Down the street from my house there is a breakfast place called Mama's. Everyday I pass the restaurant and the line out front stretching down the block. And everyday, as I pass the line comprised mostly of guidebook-clutching tourists and yuppies (who love waiting in line for things more than anything else in the world), I ask myself the same question, "It's just eggs right?"
What does this have to do with Darker My Love and their record release party at the Independent Tuesday night? Over the last few months there has been a big push by both their label, Dangerbird Records (home to 2006's surprise breakout Silversun Pickups) and local promoting behemoth Another Planet Entertainment, in the run up to their sophomore release "2". After completing a month long "West Coast Residency" of free shows at hipster clubs (the Echo, Popscene, etc.) in both Los Angeles and San Francisco, Darker My Love emerged onto a stage lined with photographers. As I listened to the feedback slowly giving way to a pounding psychedelic riff, I found myself asking, "It's just a rock and roll band, right?"
DML’s sound has always drawn heavily from late sixties psychedelia and early nineties shoegaze. They, along with Wooden Shjips, The Black Angels, the Warlocks, and Brian Jonestown Massacre, are part of decade long revival to bring back that retro drone. DML were formed in 2004 and its members hail from both LA and SF. They have built up strong local followings in both cities, signing with LA based Dangerbird Records in 2006. Tuesday night’s material drew heavily from the new album “2” and their self-titled debut.
In an interesting marketing ploy, a copy of “2” was given out free to those that purchased a ticket to the record release. I see this as an attempt to energize the hardcore base of the band. By giving local scenesters and tastemakers “free” music, the hope is that they in turn will go forth and evangelize on behalf of Darker My Love. The 2/3rds capacity crowd gathered at the Independent were primed.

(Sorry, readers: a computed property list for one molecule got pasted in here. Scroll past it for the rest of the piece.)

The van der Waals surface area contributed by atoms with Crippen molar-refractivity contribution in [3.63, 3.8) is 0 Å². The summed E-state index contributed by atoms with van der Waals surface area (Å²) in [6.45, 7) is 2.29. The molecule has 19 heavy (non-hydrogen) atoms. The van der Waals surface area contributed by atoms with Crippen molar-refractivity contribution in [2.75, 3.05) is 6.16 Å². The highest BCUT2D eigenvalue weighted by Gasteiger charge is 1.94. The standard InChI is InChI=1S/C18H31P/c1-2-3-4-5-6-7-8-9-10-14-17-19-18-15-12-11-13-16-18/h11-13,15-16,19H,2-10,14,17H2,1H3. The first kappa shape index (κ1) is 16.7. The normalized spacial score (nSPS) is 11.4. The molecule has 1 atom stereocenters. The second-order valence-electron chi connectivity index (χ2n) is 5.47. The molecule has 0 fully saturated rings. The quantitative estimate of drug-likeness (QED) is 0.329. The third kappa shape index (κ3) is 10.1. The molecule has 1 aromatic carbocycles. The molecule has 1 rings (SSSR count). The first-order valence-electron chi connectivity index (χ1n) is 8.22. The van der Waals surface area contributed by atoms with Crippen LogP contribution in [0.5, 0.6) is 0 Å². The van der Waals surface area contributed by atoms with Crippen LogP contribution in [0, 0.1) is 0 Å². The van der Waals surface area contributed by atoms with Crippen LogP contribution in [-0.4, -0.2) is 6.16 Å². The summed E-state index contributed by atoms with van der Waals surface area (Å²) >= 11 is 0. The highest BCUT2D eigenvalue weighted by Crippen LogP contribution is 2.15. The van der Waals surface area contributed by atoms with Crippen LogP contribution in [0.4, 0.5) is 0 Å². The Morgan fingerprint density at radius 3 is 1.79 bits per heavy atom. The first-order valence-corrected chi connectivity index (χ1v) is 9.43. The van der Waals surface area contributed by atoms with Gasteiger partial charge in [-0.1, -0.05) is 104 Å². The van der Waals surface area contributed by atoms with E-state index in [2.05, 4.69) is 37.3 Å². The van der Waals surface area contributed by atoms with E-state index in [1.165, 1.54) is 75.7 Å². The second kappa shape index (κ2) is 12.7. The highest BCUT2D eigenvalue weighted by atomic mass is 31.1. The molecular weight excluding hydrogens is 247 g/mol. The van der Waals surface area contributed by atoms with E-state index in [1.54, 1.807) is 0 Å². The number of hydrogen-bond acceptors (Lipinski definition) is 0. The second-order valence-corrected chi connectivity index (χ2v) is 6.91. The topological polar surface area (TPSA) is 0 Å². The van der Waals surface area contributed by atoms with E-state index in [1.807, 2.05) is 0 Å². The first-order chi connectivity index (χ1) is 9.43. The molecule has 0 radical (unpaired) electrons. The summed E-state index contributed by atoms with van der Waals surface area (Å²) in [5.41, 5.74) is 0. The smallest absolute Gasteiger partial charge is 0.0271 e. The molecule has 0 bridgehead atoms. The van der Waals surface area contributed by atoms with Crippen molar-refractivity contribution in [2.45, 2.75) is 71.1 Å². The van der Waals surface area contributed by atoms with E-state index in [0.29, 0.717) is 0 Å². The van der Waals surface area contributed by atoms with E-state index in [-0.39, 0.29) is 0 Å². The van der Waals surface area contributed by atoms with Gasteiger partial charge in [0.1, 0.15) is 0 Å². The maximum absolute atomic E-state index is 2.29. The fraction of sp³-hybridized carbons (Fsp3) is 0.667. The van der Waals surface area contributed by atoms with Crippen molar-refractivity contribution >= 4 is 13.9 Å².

Darker My Love seems to suffer from a split personality. On one side they are confident purveyors of wah inspired, freak out jams, however; they seem less comfortable negotiating the tighter structure of the pop leanings on the new record “2”. Live, you can get away with less polish on the longer, jam-oriented pieces. Grooves emerge out of the rubble of constructing and deconstructing the three chord patterns laid down by Tim Presley (Guitar/Vocals), Jared Everett (Guitar), and Rob Barbato (Bass/Vocals). But the more tightly written and hooky compositions require a tightness that was not quite there.
That’s not to say there wasn’t moments of trancendence. The band, anchored by Barbato’s rich, round bass parts, hit you in the hips. I’m sure this is one reason why there were so many women in attendence. DML’s songs contain a sexual undercurrent that leaks out of the fuzz. Songs build, then release. On the popier songs, like the single Two Ways Out, airy vocals take over. Presley and Barbato sing very well together, hitting a nice, easy harmony. Two Ways Out has the potential to be a huge hit. It’s simple, infectious, and you can dance to it. It’s the kind of song that will undoubtedly surface in a commercial.
One pet peeve I have with DML in the live setting is how under utilized Will Canzoneri: (organ, clavinet) is, his playing buried in the mix. I’ve seen too many bands that have organ players relegated to atmospheric filler, rather providing another layer of texture to the music. If you’re going to lug a vintage organ onto the stage and mic it, let me hear it!
Visually, the band employed a huge backdrop with images projected onto it. They were severly reminscent of the late sixties. The ink blotter designs replaced by digital images achieving the same effect. The band members themselves, in appearance, embody the split-personality character inherent in their music. Half the band look like they were cast in a mid-sixties mod tribute. The other half sport the bearded visage du jour, the latest trend in indie rock. Which in itself is a wink and nod to the seventies. All these elements work to produce a simulacra of a band out of time.
Time will tell if “2” is the record that will make Darker My Love a household name. I think the band will benefit from the intensive touring breaking an album will entail. The buzz generated by label, publicist, and promoter with the new release will subside and then the hard work of converting those that the press attracts, one town at a time, begins. Maybe one day a line will be stretching down the block outside the Independent for Darker My Love. If you find yourself in it, you might want to ask yourself, what it is your waiting in line for?